Home » Economic Outlook 2023: Commercial Real Estate

Economic Outlook 2023: Commercial Real Estate

By wmadministrator

George Ward “University of Kentucky’s Coldstream Research Campus”

“There are mixed economic signals, making a prediction for 2023 a difficult task. That said, there has been good development activity on and near UK’s Coldstream Research Campus, which gives reason for optimism for 2023 and beyond. The new CoRE building will provide an opportunity for more early-stage, high-tech companies to flourish in Lexington as they grow well-paying jobs. Coldstream has also created a dynamic live, work, play and innovate environment with the opening of the 260-unit FIFTEEN51 luxury apartments. Adjacent to Coldstream, UK conveyed 200 acres of job-creation land to the City of Lexington to develop the new Legacy Business Park.”


John Hollenbach “Hollenbach-Oakley”

“On a scale of 1-10, we expect the Kentucky/U.S. economy in 2023 to be at a 5 or 6. We believe the Kentucky and U.S. economy will slow principally due to the federal government’s monetary policies that have increased the cost of money as a result of the current inflationary environment. In our sector, other than fulfilling the existing backlog, we believe the construction industry will be flat principally due to inflation/cost of funds, supply chain issues, and significant labor and material cost increases.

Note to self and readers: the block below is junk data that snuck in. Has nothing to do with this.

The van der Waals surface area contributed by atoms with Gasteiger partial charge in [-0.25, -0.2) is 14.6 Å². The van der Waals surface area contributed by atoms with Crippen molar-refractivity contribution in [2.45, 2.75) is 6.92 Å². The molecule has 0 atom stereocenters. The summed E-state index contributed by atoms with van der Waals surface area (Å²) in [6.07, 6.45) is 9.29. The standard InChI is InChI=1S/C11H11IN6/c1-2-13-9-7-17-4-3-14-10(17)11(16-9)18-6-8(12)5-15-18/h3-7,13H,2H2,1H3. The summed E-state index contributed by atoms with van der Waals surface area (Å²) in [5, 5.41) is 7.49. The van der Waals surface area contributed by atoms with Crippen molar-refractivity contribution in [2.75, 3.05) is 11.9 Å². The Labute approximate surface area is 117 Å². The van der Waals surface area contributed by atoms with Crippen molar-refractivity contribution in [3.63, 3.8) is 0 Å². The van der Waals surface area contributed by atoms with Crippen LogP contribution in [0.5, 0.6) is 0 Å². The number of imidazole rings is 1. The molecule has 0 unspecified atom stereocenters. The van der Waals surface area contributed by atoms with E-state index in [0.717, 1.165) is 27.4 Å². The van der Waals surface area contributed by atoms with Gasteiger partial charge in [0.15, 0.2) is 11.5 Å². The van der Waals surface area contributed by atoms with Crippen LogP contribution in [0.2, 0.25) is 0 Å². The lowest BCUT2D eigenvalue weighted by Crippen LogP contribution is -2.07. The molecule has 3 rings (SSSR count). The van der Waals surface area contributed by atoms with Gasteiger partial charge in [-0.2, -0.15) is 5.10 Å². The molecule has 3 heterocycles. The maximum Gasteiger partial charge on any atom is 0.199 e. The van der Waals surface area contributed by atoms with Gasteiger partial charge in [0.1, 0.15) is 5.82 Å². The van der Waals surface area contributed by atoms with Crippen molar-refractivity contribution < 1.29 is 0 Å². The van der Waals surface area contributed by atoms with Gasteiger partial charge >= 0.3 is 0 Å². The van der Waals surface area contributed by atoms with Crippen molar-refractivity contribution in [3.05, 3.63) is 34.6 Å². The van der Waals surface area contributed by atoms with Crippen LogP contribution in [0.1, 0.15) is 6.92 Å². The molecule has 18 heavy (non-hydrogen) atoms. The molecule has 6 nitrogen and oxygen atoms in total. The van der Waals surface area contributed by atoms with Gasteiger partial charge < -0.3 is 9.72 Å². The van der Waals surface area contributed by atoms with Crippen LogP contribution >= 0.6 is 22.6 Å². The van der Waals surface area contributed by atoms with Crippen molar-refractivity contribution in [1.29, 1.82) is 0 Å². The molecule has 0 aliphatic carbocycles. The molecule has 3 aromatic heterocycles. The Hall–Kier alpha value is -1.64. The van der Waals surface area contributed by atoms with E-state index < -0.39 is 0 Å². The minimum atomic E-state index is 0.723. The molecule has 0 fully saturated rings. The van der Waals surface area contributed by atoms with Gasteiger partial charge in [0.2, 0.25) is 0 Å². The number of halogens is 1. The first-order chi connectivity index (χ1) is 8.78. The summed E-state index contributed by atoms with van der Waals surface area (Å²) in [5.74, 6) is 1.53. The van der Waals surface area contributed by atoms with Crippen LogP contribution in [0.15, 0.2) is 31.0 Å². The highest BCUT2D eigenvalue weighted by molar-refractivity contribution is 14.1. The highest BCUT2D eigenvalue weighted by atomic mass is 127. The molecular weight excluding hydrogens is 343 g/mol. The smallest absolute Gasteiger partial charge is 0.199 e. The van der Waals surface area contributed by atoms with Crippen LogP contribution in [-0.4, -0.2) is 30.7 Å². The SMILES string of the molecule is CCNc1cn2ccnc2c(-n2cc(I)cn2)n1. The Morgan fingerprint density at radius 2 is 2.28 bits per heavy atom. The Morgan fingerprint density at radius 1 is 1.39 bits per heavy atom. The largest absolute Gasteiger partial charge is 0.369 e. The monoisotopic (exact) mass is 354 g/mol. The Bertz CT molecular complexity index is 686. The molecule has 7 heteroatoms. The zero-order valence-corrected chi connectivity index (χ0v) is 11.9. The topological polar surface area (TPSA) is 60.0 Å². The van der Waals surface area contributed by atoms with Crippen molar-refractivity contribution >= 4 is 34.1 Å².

“Hollenbach-Oakley expects more tenants to be renewing leases and that new building construction will fall well below 2022 figures. We expect our revenues to be similar in 2023 to 2022 mainly because of the backlog of projects we are working on now that were delayed from earlier years. We expect our staffing levels to remain unchanged in 2023.”


Bill Butler “Chairman Corporex”

“On a scale of 1-10, we expect the Kentucky/U.S. economy in 2023 to be at a 6 to a 7. I expect the U.S. economy to slow somewhat from 2022, but contrary to many national forecasters, I do not anticipate a deep correction. I believe we will see inflation subside and we may be able to simply slow. Kentucky’s economy will feel the same. I expect revenues to be down in our sector—commercial as well as residential real estate—probably by about 25%. At Corporex, our company’s revenues will likely be flat to down only slightly due to our backlog of development projects underway.”